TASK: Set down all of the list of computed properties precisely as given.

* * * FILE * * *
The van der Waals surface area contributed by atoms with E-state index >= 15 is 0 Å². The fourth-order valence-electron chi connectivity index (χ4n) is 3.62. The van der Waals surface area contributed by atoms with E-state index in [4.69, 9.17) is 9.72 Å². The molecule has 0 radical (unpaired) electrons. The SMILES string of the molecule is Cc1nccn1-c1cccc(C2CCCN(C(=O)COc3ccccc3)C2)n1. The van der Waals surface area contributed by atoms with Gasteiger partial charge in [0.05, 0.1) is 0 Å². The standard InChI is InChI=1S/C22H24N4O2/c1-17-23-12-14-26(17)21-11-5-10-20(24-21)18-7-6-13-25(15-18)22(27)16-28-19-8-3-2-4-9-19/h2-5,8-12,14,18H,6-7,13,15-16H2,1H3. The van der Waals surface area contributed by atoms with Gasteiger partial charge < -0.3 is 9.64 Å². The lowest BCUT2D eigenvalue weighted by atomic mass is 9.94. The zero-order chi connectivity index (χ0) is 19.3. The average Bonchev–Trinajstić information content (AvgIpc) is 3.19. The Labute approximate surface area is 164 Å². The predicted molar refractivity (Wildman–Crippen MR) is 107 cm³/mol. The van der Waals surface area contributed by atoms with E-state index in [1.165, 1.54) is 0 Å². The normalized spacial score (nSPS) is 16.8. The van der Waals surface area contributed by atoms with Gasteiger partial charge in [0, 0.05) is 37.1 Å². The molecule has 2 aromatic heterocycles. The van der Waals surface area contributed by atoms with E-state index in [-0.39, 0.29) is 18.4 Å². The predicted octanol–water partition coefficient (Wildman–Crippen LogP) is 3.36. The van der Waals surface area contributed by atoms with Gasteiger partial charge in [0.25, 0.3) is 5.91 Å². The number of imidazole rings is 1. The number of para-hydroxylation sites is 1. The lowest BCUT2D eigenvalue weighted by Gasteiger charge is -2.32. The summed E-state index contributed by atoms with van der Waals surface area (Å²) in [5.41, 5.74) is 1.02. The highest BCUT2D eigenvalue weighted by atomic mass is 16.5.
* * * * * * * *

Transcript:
The van der Waals surface area contributed by atoms with E-state index >= 15 is 0 Å². The fourth-order valence-electron chi connectivity index (χ4n) is 3.62. The van der Waals surface area contributed by atoms with E-state index in [4.69, 9.17) is 9.72 Å². The molecule has 0 radical (unpaired) electrons. The SMILES string of the molecule is Cc1nccn1-c1cccc(C2CCCN(C(=O)COc3ccccc3)C2)n1. The van der Waals surface area contributed by atoms with Gasteiger partial charge in [0.05, 0.1) is 0 Å². The standard InChI is InChI=1S/C22H24N4O2/c1-17-23-12-14-26(17)21-11-5-10-20(24-21)18-7-6-13-25(15-18)22(27)16-28-19-8-3-2-4-9-19/h2-5,8-12,14,18H,6-7,13,15-16H2,1H3. The van der Waals surface area contributed by atoms with Gasteiger partial charge < -0.3 is 9.64 Å². The lowest BCUT2D eigenvalue weighted by atomic mass is 9.94. The zero-order chi connectivity index (χ0) is 19.3. The average Bonchev–Trinajstić information content (AvgIpc) is 3.19. The Labute approximate surface area is 164 Å². The predicted molar refractivity (Wildman–Crippen MR) is 107 cm³/mol. The van der Waals surface area contributed by atoms with E-state index in [1.165, 1.54) is 0 Å². The normalized spacial score (nSPS) is 16.8. The van der Waals surface area contributed by atoms with Gasteiger partial charge in [0, 0.05) is 37.1 Å². The molecule has 2 aromatic heterocycles. The van der Waals surface area contributed by atoms with E-state index in [-0.39, 0.29) is 18.4 Å². The predicted octanol–water partition coefficient (Wildman–Crippen LogP) is 3.36. The van der Waals surface area contributed by atoms with Gasteiger partial charge in [0.25, 0.3) is 5.91 Å². The number of imidazole rings is 1. The number of para-hydroxylation sites is 1. The lowest BCUT2D eigenvalue weighted by Gasteiger charge is -2.32. The summed E-state index contributed by atoms with van der Waals surface area (Å²) in [5.41, 5.74) is 1.02. The highest BCUT2D eigenvalue weighted by atomic mass is 16.5.